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Info' on 418 Sqd RCAF Mosquito

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I'm seeking information on a specific Mosquito, as flown by 'Sid' Seid and Dave McIntosh, with 418 Squadron RCAF, from mid-1944.


Some of you might have read Dave's excellent book on his wartime experiences: Terror in the Right Hand Seat (a.k.a., Mosquito Intruder).  In this, Dave states that their regular aircraft was TH-M.  The problem here is, every reference I've been able to find on TH-M assigns this aircraft to Robert Kipp and Peter Huletsky.  Also, in Martin Bowman's reference work, Mosquito F/F-B Units of World War 2 (which, incidentally, has a striking depiction of TH-M on its cover), there is a photo of Seid leaning out of the cockpit of TH-J, which is said to be 'his' Mosquito.  Again, there is a problem, since other sources attribute TH-J to Australian pilot, Charles Schere.  Personally, I'm doubtful if TH-J was Sid & Dave's aircraft if for no other reason than the photo shows some 25 victory symbols on the nose.  Sid was a great pilot, no question, but official histories don't credit him with that many victories.  I'm aware that individual aircraft were often re-assigned to other crews as circumstances dictated, but knowing this doesn't help much in this case. 🙄


So, can anyone help with information, or point me to a good reference source that might have the answer?  I believe that member, Mark Proulx, has done a great deal of research on 418, and was hoping to publish a book on the subject a few years ago (?).  Unfortunately, I couldn't find any trace of his writings (other than on Luftwaffe aces), ... so, if you read this, Mark .... 😇


Many thanks for any help or assistance!



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Posted (edited)



My research showed Seid and McIntosh in HX819. At the time, it was coded. TH-J. The confusion is likely due to the fact that Australian Ace C. Scherf flew it earlier as TH-F. However, HX819 left for 43 Group in May 1944 while coded as TH-F. Upon its return the next month, HX819 re-coded as TH-J. 


I atribute  NS850, THM to Kipp and Huletsky.


Know that crews moved between aircraft. For eg, I also show Scherf in NS930.




Mark Proulx

Edited by Mark Proulx
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A quick look in the National Archives https://discovery.nationalarchives.gov.uk/browse/r/h/C2504463 reveals that, at least for June 1944, aircraft were only listed as "Mosquito VI" with no serial or code letter. You can see what missions were flown by each crew but not the aircraft id.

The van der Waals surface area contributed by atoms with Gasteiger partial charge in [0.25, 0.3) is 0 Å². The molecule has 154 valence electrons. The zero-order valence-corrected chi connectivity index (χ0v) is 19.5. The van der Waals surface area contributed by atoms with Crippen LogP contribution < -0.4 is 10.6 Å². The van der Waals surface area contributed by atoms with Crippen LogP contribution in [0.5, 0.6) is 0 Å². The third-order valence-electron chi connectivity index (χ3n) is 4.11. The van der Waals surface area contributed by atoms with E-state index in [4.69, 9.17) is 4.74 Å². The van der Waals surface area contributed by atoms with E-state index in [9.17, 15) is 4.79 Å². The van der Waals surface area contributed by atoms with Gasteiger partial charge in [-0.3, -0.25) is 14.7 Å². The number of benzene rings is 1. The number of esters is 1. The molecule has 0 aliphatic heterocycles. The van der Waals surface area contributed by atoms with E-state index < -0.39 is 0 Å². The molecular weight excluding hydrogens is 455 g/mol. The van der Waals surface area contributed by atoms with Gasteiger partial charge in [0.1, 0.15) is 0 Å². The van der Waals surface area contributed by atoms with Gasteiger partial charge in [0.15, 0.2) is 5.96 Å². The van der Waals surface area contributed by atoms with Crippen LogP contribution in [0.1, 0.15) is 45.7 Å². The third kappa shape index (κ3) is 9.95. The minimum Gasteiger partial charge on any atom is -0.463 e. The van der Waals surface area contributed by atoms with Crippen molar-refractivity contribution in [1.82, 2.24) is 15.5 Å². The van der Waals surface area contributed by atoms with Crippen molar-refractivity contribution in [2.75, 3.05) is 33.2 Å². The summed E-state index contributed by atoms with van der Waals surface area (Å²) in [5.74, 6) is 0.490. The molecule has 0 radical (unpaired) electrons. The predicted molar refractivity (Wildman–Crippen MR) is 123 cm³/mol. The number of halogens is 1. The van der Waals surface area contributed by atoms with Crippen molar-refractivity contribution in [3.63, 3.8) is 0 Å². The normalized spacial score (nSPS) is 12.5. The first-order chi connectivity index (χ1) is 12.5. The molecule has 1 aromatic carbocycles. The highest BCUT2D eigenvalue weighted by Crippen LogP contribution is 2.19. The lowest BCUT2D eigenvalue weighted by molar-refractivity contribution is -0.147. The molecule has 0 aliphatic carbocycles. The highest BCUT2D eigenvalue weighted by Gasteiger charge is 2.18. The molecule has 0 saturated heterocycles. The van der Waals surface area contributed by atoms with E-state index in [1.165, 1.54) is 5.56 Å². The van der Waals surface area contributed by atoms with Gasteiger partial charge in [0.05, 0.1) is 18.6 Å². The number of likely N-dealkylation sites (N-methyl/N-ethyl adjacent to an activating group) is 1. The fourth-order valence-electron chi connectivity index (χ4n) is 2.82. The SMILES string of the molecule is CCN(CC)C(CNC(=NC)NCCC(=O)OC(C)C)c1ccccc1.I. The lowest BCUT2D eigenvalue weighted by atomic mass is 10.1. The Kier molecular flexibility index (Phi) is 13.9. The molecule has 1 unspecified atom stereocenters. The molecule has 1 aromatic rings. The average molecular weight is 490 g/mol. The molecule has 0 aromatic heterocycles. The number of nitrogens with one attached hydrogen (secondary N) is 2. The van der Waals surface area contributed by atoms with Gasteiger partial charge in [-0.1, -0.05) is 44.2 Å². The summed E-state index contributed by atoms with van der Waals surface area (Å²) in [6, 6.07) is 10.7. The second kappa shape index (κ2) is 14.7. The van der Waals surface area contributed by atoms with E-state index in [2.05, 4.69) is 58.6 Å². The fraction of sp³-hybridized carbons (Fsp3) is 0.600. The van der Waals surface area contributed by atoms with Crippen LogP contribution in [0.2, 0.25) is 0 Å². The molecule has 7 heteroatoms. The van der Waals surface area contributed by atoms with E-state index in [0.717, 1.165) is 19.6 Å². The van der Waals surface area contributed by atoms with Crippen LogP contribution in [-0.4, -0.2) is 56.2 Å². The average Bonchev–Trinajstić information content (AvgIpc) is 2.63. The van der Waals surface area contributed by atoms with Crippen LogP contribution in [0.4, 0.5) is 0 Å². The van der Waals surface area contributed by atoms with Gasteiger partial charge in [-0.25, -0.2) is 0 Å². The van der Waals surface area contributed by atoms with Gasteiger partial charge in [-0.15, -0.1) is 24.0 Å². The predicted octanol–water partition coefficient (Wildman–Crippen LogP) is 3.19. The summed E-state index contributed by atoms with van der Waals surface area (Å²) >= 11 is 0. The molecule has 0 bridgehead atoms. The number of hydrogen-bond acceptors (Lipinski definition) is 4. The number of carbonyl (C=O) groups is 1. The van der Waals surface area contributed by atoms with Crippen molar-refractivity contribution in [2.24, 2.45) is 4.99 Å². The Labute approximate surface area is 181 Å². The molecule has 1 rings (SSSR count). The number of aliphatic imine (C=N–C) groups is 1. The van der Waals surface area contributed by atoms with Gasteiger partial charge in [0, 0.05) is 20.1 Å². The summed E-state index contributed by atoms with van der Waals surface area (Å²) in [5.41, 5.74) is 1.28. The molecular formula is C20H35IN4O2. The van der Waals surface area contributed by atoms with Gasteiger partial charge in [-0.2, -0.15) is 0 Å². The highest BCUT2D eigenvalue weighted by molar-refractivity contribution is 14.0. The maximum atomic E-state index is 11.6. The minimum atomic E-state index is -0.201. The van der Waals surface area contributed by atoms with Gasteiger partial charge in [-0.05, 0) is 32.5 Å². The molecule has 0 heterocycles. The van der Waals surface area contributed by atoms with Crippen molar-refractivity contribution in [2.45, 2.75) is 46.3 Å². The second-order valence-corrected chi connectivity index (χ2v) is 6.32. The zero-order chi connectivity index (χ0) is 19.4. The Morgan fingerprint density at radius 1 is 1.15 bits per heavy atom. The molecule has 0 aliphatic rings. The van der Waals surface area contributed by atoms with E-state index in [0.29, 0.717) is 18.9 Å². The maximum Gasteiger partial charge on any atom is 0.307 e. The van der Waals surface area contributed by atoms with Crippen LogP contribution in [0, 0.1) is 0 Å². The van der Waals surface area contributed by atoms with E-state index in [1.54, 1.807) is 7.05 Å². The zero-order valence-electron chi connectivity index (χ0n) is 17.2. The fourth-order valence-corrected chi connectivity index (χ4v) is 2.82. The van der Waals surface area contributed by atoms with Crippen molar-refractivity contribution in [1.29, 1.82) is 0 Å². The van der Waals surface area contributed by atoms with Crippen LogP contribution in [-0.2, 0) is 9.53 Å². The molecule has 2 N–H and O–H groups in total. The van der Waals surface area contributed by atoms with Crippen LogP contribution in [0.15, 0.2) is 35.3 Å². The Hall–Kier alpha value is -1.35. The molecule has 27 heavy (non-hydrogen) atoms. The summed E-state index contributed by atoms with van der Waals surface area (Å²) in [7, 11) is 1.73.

Even the combat reports https://discovery.nationalarchives.gov.uk/results/r?_q=seid+418+squadron&_sd=&_ed=&_hb= don't seem to identify specific aircraft.


Aviaeology is a Canadian company specialising in RCAF research and decals https://www.aviaeology.com/#/ and maybe BM member @Terry @ Aviaeology will pop up with some help?

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I can't actually help beyond pointing out that (other wing commander codes) a specific code could be worn by more than one aircraft over time, and could even change types. It is fiction (well researched fiction), but at the start of 633 Squadron (original book, not the film) the squadron transition from Bostons to Mosquitoes and retain the same squadron code.

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Thanks, everyone!


Well, it's all very confusing, isn't it? 🙄  🙃


Mark,  after reading your reply, I'm going with HX819/TH-J finished in the same Night Intruder scheme as when it was flown by Charlie Scherf as TH-F.  But ... what nose-art did it carry and would it have kept all those victory tallies ???  Once again, I've spent a few hours scouring the 'interweb' for photos of TH-J but could only find that photo I mentioned earlier, with Sid Seid in its cockpit.


Finally, a bit of background: I first read Dave McIntosh's book way back in 1982.  It impressed me very much as being the most honest and accurate account of wartime flying I'd ever read.  I also enjoyed its humour, which made it all the more 'human'.  In fact, it made such an impression that I wrote to Dave, via his publisher, and was delighted to get a reply from him.  Sadly, I never actually met Dave in person, though I wish I could have done so.  He struck me as being a really great bloke, and it would've been a privilege to sink a brown-ale or two with him in the pub.  We had a few things in common;  the same sense of humour; both worked as journalists; both fully paid-up members of 'The Self-Preservation Society' (especially when surrounded by idiotically heroic buggers who would have us emulate them).  On that note, I tried to convince Dave that he was much braver than he made out in the book, but he wouldn't have it.  That's the kind of man he was ... and my kind of 'hero'.    



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1 hour ago, biffer said:

would it have kept all those victory tallies ?

Well, unless P Plum borrowed the aircraft when P Prune was on leave, P Prune's victories would follow him from 246 Sqdn to 303 rather than staying with serial AB123.

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